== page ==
The Gutenberg Editor for WordPress

The block editor puts a spotlight on
your website's most important feature: content.


A Developer’s Adoption Guide to the WordPress Gutenberg Editor
Our practical guide helps you match the editor to new and existing projects. It outlines the various levels of adoption and highlights the ways Gutenberg is different from TinyMCE.

Gutenberg and WordPress

The WordPress mission is to democratize publishing. The Gutenberg project revolutionizes the WordPress publishing experience by empowering content creators with new features and immediate feedback, while simultaneously opening the door for developers to craft user experiences that were once impossible.
In fact, the 2018 release of WordPress 5.0 signified the biggest change to WordPress in years; Gutenberg’s content editor changed the face of the CMS permanently. Matt Mullenwegg, creator of WordPress, called Gutenberg’s release “one of the most important and exciting projects” in the CMS' 15 year history. And the impact of the new block editor is still felt today.

Clean Design

The block editor's minimal design holds all the tools you need to craft customized and engaging pages. In the most productive web teams, content editors are empowered to craft landing pages and update page functionality to better respond to changing audience needs and engagement. This tool enables that level of ownership, and reduces the blockers sometimes caused by design or development backlogs.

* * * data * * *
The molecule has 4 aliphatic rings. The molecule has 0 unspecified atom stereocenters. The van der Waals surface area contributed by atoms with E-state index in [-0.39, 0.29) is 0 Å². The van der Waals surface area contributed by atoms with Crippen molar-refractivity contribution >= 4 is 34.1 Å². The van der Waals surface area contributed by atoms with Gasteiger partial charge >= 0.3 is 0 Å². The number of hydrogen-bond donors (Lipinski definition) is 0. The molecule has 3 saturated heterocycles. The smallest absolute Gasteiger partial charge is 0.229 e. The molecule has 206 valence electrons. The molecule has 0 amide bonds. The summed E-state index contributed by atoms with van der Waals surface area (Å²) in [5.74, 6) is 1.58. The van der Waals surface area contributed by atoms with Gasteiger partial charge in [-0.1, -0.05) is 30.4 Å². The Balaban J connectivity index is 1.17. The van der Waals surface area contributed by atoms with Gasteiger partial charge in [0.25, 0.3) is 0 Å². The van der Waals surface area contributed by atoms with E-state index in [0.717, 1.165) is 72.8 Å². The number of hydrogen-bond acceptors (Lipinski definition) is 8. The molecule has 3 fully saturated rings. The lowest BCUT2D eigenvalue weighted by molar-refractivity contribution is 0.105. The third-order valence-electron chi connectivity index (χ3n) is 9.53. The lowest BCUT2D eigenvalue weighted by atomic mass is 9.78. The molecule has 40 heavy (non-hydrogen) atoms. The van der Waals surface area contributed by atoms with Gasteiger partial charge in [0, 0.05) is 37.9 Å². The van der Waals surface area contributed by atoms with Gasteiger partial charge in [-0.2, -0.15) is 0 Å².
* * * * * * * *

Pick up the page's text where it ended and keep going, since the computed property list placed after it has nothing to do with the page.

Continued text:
Publishing Features

The new editor overhauls the main text area, called the body field, that content creators use to write and edit WordPress posts. It organizes the field into a series of blocks that allow content editors to easily see separation between their paragraphs and more complex content like image galleries, tables, and embedded videos.

Visual Feedback

WordPress has claimed to have a WYSIWYG (what you see is what you get) editor for a long time. In reality, though, those experiences often diverged heavily between views. The Gutenberg project’s goal is to make those experiences the same across. The block editor allows you to immediately see the impact of your changes, so you don't need to guess what it will look like on the front end. Give your content editors more block options by adding plugins like our Google Maps Embed plugin.

Is Your Site Ready?

For those sites that aren’t compatible with the new editor, the Classic Editor plugin will give you a couple of years to convert the editor experience to the new block editor. You may have to manually adjust your content to take full advantage of all Gutenberg has to offer. Things like shortcodes, for example, can move to their own blocks. For more advice, read our Developer’s Adoption Guide ebook.

Gutenberg Continues to Improve

Phase 1 of the Gutenberg project brought us the new "Block Editor." Yet, the overarching Gutenberg project is still in progress and continues to bring innovation to WordPress. For more information on some of those specifics, check out the Gutenberg Project’s milestones.

The editor has improved with each release but perhaps most important have been the accessibility improvements. When it was originally released, an accessibility audit identified that the editor had “significant” issues. Thanks to the hard work of many contributors, over the proceeding releases, many accessibility improvements and fixes were added. Release features have also included new blocks and performance improvements. 




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